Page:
Whiskey By George | WAMU 88.5 - American University Radio

: News

Whiskey By George

Play associated audio

By Michael Pope

Build it, and they will chug. George Washington knew it was true, now you can too. Starting tomorrow, visitors to the general's newly reconstructed whiskey distillery can purchase rye whiskey from the general’s own recipe, which was heavier on rye than today’s corn-based bourbon.

Mount Vernon vice president Dennis Pogue says it’s a premium boutique product won’t be putting Jack Daniel’s out of business anytime soon.

“We’re an educational operation, you know. There are a lot of nice people in Kentucky who make very good products and we never envisioned ourselves as jumping into the alcohol business. But it’s something that people are naturally interested in," says Pogue.

A lot of people. Ever since the reconstructed distillery opened in 2007 people have been clamoring to taste Washington’s own recipe.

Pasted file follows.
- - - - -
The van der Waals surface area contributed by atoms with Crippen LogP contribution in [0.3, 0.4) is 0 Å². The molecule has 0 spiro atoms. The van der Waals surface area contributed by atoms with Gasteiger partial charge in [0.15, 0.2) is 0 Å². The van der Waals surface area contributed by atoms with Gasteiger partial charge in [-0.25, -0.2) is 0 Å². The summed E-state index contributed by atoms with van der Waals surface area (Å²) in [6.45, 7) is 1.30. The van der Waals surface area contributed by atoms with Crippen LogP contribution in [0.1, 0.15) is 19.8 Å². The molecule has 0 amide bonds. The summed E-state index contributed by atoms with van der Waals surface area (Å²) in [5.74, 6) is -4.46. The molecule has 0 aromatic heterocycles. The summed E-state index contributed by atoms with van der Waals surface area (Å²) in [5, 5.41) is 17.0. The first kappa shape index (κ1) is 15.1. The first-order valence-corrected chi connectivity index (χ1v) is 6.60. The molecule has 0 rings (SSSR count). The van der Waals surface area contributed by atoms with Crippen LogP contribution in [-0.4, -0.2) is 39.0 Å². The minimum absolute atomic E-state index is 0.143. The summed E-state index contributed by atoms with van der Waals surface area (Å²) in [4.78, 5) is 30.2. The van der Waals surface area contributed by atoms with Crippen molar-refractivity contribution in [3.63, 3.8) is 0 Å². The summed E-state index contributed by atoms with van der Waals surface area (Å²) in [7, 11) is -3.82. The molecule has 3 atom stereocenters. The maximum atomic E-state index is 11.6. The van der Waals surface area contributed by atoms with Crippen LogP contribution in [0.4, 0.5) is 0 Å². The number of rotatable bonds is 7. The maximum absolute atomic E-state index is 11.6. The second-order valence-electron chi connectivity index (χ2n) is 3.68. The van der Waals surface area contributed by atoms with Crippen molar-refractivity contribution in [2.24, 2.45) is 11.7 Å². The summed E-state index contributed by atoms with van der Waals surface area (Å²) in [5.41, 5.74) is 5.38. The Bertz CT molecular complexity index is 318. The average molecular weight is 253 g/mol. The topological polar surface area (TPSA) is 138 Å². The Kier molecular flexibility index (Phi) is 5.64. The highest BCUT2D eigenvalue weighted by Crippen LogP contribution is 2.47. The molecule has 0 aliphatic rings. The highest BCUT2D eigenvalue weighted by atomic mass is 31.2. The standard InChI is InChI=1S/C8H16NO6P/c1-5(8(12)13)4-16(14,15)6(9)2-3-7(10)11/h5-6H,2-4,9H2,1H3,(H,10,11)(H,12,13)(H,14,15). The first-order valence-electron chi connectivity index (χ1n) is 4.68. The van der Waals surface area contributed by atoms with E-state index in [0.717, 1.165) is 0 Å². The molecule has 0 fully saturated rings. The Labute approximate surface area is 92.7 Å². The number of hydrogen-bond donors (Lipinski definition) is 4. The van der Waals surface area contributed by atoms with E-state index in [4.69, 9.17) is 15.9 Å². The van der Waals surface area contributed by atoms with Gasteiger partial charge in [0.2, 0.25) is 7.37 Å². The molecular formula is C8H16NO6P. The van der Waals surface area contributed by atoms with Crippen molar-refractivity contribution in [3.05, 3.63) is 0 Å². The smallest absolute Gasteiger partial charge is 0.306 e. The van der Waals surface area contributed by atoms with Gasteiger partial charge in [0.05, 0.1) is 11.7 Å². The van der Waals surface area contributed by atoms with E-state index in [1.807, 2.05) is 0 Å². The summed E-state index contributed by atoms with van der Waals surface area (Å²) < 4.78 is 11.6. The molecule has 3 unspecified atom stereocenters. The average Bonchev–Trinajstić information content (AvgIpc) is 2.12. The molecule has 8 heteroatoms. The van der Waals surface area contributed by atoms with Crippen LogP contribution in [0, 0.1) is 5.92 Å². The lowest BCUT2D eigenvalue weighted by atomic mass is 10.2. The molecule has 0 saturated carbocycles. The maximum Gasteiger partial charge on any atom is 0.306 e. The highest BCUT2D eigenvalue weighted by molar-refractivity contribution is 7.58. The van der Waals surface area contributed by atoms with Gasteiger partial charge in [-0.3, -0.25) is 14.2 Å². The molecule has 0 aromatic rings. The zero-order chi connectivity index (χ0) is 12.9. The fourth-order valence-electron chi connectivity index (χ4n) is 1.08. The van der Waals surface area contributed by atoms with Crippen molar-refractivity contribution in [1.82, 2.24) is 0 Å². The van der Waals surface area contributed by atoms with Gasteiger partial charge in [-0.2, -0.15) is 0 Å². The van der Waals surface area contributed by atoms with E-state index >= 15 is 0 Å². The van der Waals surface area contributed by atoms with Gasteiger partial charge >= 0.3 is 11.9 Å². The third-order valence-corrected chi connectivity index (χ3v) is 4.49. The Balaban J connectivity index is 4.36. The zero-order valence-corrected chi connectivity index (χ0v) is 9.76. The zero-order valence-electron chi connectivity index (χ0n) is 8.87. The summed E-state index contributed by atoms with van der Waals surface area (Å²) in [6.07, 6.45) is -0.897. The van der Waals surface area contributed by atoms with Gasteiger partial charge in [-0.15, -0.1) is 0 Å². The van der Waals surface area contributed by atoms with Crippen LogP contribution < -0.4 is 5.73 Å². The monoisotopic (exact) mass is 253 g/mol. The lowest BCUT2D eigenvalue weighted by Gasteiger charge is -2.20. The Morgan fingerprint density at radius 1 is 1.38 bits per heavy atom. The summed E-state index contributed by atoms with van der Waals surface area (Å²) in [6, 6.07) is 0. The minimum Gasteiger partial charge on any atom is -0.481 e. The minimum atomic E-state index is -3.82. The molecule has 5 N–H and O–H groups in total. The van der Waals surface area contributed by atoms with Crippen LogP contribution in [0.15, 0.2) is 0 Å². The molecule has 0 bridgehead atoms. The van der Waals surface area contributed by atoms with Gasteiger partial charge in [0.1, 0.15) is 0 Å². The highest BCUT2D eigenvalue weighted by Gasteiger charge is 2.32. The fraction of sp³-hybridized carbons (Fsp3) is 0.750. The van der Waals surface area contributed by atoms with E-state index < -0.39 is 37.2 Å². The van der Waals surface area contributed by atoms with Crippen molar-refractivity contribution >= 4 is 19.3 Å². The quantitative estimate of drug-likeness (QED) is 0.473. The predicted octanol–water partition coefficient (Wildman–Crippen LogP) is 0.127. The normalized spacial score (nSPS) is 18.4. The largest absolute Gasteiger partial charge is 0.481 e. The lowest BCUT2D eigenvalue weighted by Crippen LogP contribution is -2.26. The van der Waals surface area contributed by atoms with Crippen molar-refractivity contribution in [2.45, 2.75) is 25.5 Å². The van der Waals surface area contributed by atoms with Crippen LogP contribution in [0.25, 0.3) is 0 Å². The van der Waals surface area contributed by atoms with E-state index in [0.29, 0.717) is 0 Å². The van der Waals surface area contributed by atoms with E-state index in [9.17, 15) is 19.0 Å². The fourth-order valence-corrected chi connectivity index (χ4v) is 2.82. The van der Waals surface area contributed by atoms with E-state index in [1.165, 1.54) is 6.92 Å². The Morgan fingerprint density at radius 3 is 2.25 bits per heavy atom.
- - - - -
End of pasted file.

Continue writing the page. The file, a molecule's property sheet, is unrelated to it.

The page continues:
“It’s not as sweet as corn whiskey, it’s a little bit spicier, a little bit more distinctive. Again, it was very popular 200 years ago, partly because rye was a cheaper grain,” he says.

Don’t expect this version to be cheap. Each of the 471 bottles that go on sale Thursday will retail for $85.

NPR

Election Night Eating: A Tasting Menu For What's At Stake

NPR's politics team is hosting an election night party Tuesday. But you can't have a party without good grub. So we've put together a menu inspired by the politics in play.
NPR

Election Night Eating: A Tasting Menu For What's At Stake

NPR's politics team is hosting an election night party Tuesday. But you can't have a party without good grub. So we've put together a menu inspired by the politics in play.
NPR

Election Night Eating: A Tasting Menu For What's At Stake

NPR's politics team is hosting an election night party Tuesday. But you can't have a party without good grub. So we've put together a menu inspired by the politics in play.
NPR

Tech Week: Tim Cook's Reveal, Net Neutrality And Big Data Dishes

Tim Cook publicly acknowledged that he's gay, the head of the Federal Communications Commission may have another net neutrality plan and IBM's supercomputer is helping chefs create new dishes.

Leave a Comment

Help keep the conversation civil. Please refer to our Terms of Use and Code of Conduct before posting your comments.